The Royals are 40-38 as on June 27th. Historically June has not been a good time for Royals fans to look at the standings. Well...really any month other than the first week of April hasn't been a good time to look at the standings. Last year at this time the Royals were 36-40, two years ago 34-39, three years ago 33-46, and four years ago 32-44. So at least the past two years things haven't been so bad. The team is still in the hunt for the Wild Card and can still see Detroit on the horizon.
Regardless of your opinion of this team, other teams, and even baseball in general, the Royals are 40-38. There's very little math or calculating needed to figure that out. You take their amount of games won and add them up. Then you do the same for the losses. Again, that equals up to 40-38.
Now what can be a little more math intensive is a teams Pythagorean W-L record/expectancy. Essentially it's an estimation of a teams true winning percentage using their runs scored and runs allowed. The rational being that runs scored and allowed is a better estimator of a teams current and future performance. In a vacuum (IE: no trades or injuries) and over a elongated amount of time a teams W-L record should get closer to their Pythag record or match it. Pythag has the Royals at 40-38. Right on the money as their current record.
You can take runs scored and runs allowed and expand upon Pythag even further using BaseRuns estimates. The math on that is even harder.
The problem with using a teams actual W-L record is that sequencing matters when it comes to runs scored or allowed. A team could win one game 10-0 then lose then next game 1-0 and although their offense would look pretty darn good after two games probably, they would be just a .500 team despite having a +9 run differential.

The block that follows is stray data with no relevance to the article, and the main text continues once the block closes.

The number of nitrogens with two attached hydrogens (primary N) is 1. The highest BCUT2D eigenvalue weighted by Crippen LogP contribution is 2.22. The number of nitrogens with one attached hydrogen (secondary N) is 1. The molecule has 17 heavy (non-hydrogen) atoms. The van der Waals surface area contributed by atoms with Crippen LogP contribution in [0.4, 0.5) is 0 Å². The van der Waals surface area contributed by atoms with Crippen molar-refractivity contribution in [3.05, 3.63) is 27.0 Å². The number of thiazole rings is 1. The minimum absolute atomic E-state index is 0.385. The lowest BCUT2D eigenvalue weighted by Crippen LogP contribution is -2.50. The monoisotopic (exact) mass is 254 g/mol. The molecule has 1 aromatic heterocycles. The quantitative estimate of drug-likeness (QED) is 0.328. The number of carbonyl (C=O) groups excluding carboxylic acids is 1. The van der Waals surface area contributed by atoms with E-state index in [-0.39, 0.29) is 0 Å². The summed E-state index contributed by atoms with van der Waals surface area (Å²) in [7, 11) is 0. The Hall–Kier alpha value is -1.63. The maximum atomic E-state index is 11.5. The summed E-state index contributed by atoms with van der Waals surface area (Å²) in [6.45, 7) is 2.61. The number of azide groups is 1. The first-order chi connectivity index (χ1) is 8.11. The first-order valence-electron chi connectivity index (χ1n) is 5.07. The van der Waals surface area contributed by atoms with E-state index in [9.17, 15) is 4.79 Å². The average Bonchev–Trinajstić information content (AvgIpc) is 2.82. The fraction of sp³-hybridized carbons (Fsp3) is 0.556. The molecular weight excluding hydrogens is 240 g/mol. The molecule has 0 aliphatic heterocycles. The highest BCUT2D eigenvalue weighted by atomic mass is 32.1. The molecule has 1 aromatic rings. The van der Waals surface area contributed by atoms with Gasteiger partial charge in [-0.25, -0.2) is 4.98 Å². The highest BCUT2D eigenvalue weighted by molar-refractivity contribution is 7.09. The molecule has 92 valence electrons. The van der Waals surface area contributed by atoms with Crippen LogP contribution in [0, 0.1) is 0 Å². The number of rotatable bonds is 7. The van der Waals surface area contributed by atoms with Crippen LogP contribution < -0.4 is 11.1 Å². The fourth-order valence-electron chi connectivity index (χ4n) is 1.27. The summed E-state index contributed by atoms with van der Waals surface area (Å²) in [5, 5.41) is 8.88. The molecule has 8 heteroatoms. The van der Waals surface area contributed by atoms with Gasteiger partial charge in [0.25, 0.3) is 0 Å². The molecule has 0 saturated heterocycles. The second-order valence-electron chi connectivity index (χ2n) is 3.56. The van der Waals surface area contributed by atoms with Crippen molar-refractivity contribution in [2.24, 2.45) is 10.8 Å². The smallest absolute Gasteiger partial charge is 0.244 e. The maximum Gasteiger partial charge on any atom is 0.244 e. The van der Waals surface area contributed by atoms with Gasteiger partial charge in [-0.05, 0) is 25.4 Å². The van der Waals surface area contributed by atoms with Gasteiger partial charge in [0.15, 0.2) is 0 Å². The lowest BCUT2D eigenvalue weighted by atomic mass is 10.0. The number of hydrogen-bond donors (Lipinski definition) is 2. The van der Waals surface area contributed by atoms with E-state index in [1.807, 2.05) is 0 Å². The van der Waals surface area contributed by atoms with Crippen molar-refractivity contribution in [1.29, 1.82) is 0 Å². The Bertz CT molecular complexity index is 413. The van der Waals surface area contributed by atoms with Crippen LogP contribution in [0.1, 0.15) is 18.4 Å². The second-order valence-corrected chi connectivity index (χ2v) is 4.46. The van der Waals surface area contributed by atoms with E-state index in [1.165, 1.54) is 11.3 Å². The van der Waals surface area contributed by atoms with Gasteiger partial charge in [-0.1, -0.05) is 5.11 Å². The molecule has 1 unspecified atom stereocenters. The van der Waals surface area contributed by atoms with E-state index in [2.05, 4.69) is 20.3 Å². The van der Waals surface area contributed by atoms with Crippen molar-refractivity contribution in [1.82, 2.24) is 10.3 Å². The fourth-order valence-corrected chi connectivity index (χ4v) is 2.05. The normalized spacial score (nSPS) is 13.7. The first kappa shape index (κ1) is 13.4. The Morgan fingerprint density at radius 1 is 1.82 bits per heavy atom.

This is where Pythag comes into play, but Pythag only tells half the story here and I'll let Dave Cameron at FanGraphs explain the other half to you.
So, developing an expected win-loss metric that removes the affects of sequencing is a good idea, but pythagorean record only goes halfway to that goal. It removes the timing aspects of converting runs into wins, but ignores the timing aspects of converting baserunners into runs. Evaluating a team by its run differential removes some of the sequencing effects of wins and losses, but leaves plenty of other parts, with no real reason why we should arbitrarily include some sequencing while taking other parts out.
That's why I've always preferred to look at a team's performance based on expected runs scored and allowed, rather than actual runs scored and allowed; this gives us the most context-neutral evaluation of team performance to date.
In comes expected run differential W-L estimator. wOBA isn't too hard of a concept to grasp, in my opinion, and it is the key metric for a lot of advanced stats. Basically it's a linear weight of batting events that gives outcomes a relative weight. Rather than a single being weighted as "1" it's weighted as ~.89, a double as ~1.25, a triple ~1.59 and a home run ~2.05. Note that the linear weights change every season but generally hover near those benchmarks in most normal run environments.